Thursday, December 07, 2006

The Difference Between Us and Them

Muslims:
Offer your Salah (Prayer) neither in too loud a voice nor in too low a voice but seek a middle course. Qur'an 17: 110.
Well, I guess the imans didn't read that part.

From Dean's World, the money quote - Christians:
And when you pray, do not be like the hypocrites, for they love to pray standing in the synagogues and on the street corners to be seen by men. I tell you the truth, they have received their reward in full. 6But when you pray, go into your room, close the door and pray to your Father, who is unseen. Then your Father, who sees what is done in secret, will reward you.
Any questions?

As part of OUR tradition, we find loud prayers strange - and suspicious. We don't view it as evidence of holiness, quite the contrary. This is a case where the imans and other Muslims must, themselves, practice cultural sensitivity.

As I said before, I'm willing to make accommodations for Islam. I can certainly understand that Muslims may not want to offer prayers in public. I understand that there are rules about washing before prayers. Therefore, a chapel of some kind may be reasonable.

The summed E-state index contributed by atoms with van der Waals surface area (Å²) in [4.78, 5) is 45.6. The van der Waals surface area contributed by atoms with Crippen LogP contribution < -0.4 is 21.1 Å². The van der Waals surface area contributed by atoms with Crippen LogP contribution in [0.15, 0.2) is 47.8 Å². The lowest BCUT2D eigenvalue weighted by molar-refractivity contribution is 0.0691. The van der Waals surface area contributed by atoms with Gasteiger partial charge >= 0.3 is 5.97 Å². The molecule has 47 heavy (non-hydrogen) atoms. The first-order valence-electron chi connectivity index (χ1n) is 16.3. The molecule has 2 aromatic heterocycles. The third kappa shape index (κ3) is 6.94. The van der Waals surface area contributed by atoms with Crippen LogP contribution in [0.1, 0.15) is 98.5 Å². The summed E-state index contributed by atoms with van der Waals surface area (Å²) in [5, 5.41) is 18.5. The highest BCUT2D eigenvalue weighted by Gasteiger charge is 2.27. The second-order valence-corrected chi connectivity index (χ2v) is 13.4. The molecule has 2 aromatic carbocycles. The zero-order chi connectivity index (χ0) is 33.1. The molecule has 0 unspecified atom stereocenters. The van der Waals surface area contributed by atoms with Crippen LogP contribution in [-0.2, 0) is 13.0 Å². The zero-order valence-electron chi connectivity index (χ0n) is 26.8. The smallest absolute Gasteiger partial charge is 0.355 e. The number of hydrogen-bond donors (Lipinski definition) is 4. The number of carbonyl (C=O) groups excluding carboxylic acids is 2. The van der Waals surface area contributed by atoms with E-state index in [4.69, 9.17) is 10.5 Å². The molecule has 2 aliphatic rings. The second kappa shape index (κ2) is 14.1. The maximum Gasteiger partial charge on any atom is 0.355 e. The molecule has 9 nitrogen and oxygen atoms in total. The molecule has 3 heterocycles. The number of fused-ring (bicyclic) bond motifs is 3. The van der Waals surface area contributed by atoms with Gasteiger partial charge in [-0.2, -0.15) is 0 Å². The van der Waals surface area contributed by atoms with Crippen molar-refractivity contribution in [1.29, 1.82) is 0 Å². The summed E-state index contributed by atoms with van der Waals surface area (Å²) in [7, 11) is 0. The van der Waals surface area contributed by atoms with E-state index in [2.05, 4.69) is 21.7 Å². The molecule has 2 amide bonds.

But, it must not be for their exclusive use. Nor will I agree that non-Muslims can't observe. And, it absolutely must be OUTSIDE of the security screening. Period.

What about accommodating prayer in workplaces or schools? Only if they make up the time. Otherwise, it becomes a special privilege that other religions do not have. Perhaps a shorter lunch hour. Or coming in earlier.

Are schools and businesses obligated to provide the washing facilities? No. As I understand it, in the absence of water (as does happen in the desert), Muslims have alternative ways to fulfill the proscription.

The practices of Islam may be coming to a sticking point. Islam isn't amenable to change, but change they must, if they are to function in a modern society. Otherwise, they risk becoming a fringe group, as, for example, the Amish, or the Hare Krishna. Neither group fits seemlessly into American society.

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